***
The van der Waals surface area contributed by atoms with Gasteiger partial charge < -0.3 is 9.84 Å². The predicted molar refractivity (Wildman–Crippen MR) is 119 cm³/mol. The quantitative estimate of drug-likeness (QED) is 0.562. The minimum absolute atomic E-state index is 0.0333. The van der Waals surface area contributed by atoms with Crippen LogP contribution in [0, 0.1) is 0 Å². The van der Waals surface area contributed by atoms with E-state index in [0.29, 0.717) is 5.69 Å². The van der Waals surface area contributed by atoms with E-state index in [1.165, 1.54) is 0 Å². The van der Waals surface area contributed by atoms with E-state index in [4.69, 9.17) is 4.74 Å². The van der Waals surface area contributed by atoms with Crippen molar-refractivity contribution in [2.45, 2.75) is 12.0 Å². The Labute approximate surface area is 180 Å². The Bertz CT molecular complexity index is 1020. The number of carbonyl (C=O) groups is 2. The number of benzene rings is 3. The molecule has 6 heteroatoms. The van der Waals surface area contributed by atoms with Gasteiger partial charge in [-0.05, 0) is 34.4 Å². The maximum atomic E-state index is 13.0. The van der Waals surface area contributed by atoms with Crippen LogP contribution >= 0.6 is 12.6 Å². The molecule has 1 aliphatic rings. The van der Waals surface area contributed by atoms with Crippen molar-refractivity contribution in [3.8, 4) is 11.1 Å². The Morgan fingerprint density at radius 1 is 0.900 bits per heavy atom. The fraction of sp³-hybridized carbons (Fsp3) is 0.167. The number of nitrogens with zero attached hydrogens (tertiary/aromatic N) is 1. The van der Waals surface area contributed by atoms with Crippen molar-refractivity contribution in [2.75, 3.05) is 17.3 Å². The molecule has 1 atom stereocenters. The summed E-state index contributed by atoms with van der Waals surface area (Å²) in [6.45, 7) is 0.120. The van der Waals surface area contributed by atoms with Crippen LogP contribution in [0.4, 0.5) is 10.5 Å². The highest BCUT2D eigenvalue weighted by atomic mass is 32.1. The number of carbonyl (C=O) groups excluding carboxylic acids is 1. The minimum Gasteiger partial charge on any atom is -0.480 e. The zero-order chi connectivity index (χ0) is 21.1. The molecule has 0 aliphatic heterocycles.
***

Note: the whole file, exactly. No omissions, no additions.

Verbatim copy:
The van der Waals surface area contributed by atoms with Gasteiger partial charge < -0.3 is 9.84 Å². The predicted molar refractivity (Wildman–Crippen MR) is 119 cm³/mol. The quantitative estimate of drug-likeness (QED) is 0.562. The minimum absolute atomic E-state index is 0.0333. The van der Waals surface area contributed by atoms with Crippen LogP contribution in [0, 0.1) is 0 Å². The van der Waals surface area contributed by atoms with E-state index in [0.29, 0.717) is 5.69 Å². The van der Waals surface area contributed by atoms with E-state index in [1.165, 1.54) is 0 Å². The van der Waals surface area contributed by atoms with E-state index in [4.69, 9.17) is 4.74 Å². The van der Waals surface area contributed by atoms with Crippen molar-refractivity contribution in [2.45, 2.75) is 12.0 Å². The Labute approximate surface area is 180 Å². The Bertz CT molecular complexity index is 1020. The number of carbonyl (C=O) groups is 2. The number of benzene rings is 3. The molecule has 6 heteroatoms. The van der Waals surface area contributed by atoms with Gasteiger partial charge in [-0.05, 0) is 34.4 Å². The maximum atomic E-state index is 13.0. The van der Waals surface area contributed by atoms with Crippen LogP contribution >= 0.6 is 12.6 Å². The molecule has 1 aliphatic rings. The van der Waals surface area contributed by atoms with Crippen molar-refractivity contribution in [3.8, 4) is 11.1 Å². The Morgan fingerprint density at radius 1 is 0.900 bits per heavy atom. The fraction of sp³-hybridized carbons (Fsp3) is 0.167. The number of nitrogens with zero attached hydrogens (tertiary/aromatic N) is 1. The van der Waals surface area contributed by atoms with Crippen molar-refractivity contribution in [2.75, 3.05) is 17.3 Å². The molecule has 1 atom stereocenters. The summed E-state index contributed by atoms with van der Waals surface area (Å²) in [6.45, 7) is 0.120. The van der Waals surface area contributed by atoms with Crippen LogP contribution in [0.4, 0.5) is 10.5 Å². The highest BCUT2D eigenvalue weighted by atomic mass is 32.1. The number of carbonyl (C=O) groups excluding carboxylic acids is 1. The minimum Gasteiger partial charge on any atom is -0.480 e. The zero-order chi connectivity index (χ0) is 21.1. The molecule has 0 aliphatic heterocycles.